The last few decades have seen the Indian livestock sector emerging as one of the fastest growing sub-sectors of agriculture, Radha Mohan Singh said while delivering the first Convocation address of Lala Lajpat Rai University of Veterinary and Animal Sciences, in Hisar today.
However, he added, “the poor, both as producers and consumers, have been largely by-passed by the benefits of this growth.”
The Minister said that both central and state governments have shown the will to reshape livestock sector policies and programmes, so as to promote a more inclusive form of growth and tap into the poverty reduction potential of livestock sector development. India has world’s largest animal wealth.
He said that the Government of Haryana has recently passed the Haryana Gauvansh Sanrakshan and Gausamvardhan Act 20, 2015 in which it is stated that the government shall establish laboratories for differentiation of beef from that of the meat of other species of animals, testing and identification of various constituents of milk and milk products and testing and differentiation of A1 and A2 milk for providing incentives for wholesome production of milk and milk products.
“I am delighted to know that LUVAS has already taken the lead role in differentiating cow meat from buffalo meat besides testing milk and milk products, “ the Minister said.
India is the largest producer of milk in the world. India produces 13.1 percent of the total milk produced in the world. Per capita milk availability is 252g per day lower than world average of 265g. India stands 5th in egg production, 18th in broiler. The growth rate for poultry sector is 8-10 percent p.a. The demand for milk and milk products is projected to increase to 142 million tonnes, consumption of eggs is expected to increase to more than 81 billion, 10.9 million tonnes of meat and 11 million tonnes of fish by 2020-21.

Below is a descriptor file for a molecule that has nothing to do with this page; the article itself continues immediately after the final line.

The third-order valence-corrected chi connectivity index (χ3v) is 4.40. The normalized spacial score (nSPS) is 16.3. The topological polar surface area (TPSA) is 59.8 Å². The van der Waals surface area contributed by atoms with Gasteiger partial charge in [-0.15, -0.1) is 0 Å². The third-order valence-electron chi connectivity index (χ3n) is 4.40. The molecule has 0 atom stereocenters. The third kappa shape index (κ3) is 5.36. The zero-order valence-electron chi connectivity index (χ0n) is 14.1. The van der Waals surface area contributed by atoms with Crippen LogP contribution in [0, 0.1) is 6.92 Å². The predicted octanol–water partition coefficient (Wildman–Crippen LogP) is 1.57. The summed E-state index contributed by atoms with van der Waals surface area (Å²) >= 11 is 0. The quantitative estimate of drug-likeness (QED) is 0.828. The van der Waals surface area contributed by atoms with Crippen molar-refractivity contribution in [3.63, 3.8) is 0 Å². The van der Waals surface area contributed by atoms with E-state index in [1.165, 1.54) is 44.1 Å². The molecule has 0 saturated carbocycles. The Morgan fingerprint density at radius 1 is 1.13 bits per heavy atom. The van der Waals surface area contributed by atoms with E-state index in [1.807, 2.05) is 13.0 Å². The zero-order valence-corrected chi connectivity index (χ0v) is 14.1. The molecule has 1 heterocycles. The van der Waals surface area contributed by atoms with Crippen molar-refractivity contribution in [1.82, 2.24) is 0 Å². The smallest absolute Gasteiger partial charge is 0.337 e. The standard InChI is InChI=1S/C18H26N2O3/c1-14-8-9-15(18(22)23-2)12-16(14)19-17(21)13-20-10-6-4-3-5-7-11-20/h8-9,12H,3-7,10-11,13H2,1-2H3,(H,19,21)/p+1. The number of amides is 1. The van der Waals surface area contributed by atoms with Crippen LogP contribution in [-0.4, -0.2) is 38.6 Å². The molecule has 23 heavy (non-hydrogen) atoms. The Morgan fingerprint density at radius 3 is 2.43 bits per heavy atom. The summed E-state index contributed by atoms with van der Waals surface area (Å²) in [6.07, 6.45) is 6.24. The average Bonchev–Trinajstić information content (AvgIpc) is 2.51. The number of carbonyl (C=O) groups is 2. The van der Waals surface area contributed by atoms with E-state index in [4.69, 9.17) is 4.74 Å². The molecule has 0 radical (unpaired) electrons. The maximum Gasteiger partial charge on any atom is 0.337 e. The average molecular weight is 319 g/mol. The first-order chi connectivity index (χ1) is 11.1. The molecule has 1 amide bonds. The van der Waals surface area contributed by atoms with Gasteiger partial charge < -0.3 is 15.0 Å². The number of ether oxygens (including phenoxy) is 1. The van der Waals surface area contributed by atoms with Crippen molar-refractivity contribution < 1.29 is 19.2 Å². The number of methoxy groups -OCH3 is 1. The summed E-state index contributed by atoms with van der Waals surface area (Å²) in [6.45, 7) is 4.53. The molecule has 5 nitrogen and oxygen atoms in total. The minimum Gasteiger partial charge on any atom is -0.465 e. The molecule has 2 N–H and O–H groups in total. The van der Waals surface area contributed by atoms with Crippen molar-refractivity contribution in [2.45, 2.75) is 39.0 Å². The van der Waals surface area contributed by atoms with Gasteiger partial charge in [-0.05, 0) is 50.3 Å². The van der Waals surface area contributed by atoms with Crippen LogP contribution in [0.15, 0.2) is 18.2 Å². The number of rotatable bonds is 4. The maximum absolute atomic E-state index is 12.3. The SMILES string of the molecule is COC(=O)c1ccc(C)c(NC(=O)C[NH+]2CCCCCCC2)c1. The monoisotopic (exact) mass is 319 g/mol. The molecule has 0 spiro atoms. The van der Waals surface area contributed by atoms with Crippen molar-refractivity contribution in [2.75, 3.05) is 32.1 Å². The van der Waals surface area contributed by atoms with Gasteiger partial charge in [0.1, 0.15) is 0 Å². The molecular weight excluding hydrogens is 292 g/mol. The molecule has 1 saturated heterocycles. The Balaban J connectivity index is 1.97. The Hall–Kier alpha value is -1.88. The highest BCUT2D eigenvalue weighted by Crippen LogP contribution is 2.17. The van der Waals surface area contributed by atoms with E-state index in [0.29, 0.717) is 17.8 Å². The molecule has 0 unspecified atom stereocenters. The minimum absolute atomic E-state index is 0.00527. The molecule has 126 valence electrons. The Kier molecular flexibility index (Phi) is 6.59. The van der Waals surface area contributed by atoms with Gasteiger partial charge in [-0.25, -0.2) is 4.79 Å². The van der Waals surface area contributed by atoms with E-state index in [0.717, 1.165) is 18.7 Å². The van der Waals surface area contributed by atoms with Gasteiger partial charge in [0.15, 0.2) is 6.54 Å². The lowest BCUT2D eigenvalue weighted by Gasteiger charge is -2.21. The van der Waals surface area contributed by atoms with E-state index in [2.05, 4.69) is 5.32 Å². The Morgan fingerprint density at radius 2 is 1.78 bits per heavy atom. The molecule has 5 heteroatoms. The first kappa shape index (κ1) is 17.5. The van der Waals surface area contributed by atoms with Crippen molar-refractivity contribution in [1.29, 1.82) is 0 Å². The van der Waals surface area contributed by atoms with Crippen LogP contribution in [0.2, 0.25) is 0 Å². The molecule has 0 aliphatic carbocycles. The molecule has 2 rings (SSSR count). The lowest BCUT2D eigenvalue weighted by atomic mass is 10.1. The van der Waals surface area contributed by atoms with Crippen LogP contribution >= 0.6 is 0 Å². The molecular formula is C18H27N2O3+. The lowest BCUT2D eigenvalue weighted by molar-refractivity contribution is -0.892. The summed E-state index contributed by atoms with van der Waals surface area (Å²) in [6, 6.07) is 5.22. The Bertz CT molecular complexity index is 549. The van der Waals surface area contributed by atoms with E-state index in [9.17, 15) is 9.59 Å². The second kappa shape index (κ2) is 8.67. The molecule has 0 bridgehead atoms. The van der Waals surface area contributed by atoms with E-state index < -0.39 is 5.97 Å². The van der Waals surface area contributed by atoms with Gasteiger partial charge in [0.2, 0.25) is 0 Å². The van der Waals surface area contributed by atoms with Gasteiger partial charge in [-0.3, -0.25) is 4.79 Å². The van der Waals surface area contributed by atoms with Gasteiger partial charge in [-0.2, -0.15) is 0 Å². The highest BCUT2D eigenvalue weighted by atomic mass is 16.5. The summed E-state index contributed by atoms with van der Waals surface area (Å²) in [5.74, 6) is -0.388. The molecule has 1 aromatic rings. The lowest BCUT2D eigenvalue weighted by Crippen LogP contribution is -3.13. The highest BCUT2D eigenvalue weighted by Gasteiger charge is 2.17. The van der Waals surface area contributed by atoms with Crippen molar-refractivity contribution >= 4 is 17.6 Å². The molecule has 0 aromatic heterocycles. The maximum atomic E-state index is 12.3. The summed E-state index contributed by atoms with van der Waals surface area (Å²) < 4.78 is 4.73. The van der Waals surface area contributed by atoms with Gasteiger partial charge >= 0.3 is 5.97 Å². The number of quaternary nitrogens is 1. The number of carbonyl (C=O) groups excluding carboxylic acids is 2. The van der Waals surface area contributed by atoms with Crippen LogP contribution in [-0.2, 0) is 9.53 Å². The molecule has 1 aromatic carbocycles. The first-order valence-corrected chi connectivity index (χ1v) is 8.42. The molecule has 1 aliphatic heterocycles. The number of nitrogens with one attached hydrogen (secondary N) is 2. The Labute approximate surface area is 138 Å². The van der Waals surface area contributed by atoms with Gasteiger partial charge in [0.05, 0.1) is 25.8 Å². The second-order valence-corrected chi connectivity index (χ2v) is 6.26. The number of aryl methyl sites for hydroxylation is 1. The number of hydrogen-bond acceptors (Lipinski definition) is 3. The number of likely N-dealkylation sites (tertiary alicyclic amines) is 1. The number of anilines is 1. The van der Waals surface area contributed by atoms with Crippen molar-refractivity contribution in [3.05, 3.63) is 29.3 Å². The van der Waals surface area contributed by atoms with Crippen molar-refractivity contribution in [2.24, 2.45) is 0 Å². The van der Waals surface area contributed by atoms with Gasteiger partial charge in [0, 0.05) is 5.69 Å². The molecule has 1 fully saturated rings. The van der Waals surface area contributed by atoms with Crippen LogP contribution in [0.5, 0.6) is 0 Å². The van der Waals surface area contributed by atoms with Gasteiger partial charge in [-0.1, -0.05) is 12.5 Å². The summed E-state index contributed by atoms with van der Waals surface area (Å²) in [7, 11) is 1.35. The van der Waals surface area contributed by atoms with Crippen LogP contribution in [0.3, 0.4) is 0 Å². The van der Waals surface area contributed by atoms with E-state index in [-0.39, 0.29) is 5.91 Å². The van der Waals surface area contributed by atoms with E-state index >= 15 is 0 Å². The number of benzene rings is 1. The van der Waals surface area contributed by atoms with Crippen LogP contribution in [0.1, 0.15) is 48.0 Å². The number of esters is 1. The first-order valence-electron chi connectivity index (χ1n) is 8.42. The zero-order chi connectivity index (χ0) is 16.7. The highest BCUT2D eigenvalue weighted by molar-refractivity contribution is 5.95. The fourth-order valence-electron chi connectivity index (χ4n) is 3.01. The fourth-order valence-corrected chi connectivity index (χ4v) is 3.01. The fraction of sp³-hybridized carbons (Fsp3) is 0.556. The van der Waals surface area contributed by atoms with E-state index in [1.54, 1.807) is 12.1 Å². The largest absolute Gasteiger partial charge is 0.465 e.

The milk production in Haryana in 2014-15 has touched 79.01 lacs million tonnes making per capita availability of 805 gm second highest in India. But, the livestock sector faces many challenges like low productivity, inadequate feed and fodder availability, prevalence of animal diseases, climate change, degradation of natural resources, knowledge gap, inadequate infrastructure for marketing and processing of value added products, issues relating to bio-security and sustainability. In order to address these major challenges, the Central Government has framed National Livestock Policy in the year 2013.
“The primary focus of the policy is to increase livestock productivity and production in a sustainable manner, while protecting the environment, preserving animal bio-diversity, ensuring bio-security and farmers livelihood. The National Livestock Policy would facilitate better inter-state coordination in control of animal diseases many of which are zoonotic, regulating export and import of livestock and livestock products, enhancing availability of feed and fodder, bio-security and conservation of indigenous breed, which are essential for development of livestock sector,” Singh said.
The commercialization of technologies for their faster transfer to the stake-holders and also to realize return on investments has become part of technology transfer pursuits. Singh was told that that LUVAS has also established “Business Planning & Development Unit and IPR Cell” for patenting and licensing of technologies which will help not only the farmers of Haryana but of other states as well.
The Minister emphasised that inter-institutional networking and partnering with rural people is of immense value to take the benefits of policy and developmental programmes to people.